You aren’t going to see many results in your first year of blogging.
SEO keeps evolving and Google prefers ranking aged domains.
They do this for a reason. They want to weed out the newbie bloggers and they want to rank blogs that have gone out of their way to build trust and credibility.
This means you are going to receive zero instant gratification unlike on Instagram or Pinterest.
Now most bloggers give up when they can’t see the numbers working for them. They feel they’re doing something wrong and/or it’s too hard and just give up blogging.
Don’t be one of those bloggers.
Understand that this particular field takes a lot of time to master and as you keep blogging, you will not only get better at virtually everything, but you will also see the results of your hard work increase gradually and then all at once.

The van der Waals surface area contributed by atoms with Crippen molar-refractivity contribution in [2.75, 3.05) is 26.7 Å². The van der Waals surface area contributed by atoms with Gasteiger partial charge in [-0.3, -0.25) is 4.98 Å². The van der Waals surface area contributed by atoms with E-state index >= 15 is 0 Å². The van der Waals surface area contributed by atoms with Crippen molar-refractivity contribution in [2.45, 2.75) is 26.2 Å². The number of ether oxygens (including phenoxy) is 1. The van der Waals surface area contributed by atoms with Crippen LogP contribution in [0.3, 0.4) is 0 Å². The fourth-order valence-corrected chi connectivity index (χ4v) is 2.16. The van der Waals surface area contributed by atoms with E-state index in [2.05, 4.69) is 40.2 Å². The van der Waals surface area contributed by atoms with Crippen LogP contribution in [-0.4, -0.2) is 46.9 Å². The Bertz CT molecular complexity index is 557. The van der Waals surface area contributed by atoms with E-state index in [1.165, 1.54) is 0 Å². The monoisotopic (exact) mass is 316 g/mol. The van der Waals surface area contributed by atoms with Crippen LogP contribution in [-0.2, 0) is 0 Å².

The growth isn’t linear. It’s exponential.
But in order to see that day, you need to be super consistent.
Now, if you’re keen on reaching your goals faster and shortening your learning curve, I have an excellent resource that summarizes all the major takeaways:
- The basic but most ignored tips which are crucial for building a successful blog
- Included are all the important Traffic and SEO tips I’ve implemented to land on the front pages of Google Search
- The steps that helped me discover my brand and voice
- The best monetization methods that will bring you money quickly
- My productivity tips that you can use instead of hiring a VA
- My personal strategies for maintaining a positive mindset even when nothing is going right
Behold my superstar eBook – 50 Hacks.
Have you been blogging for over a year?
What is the biggest takeaway you’ve learned in your time blogging?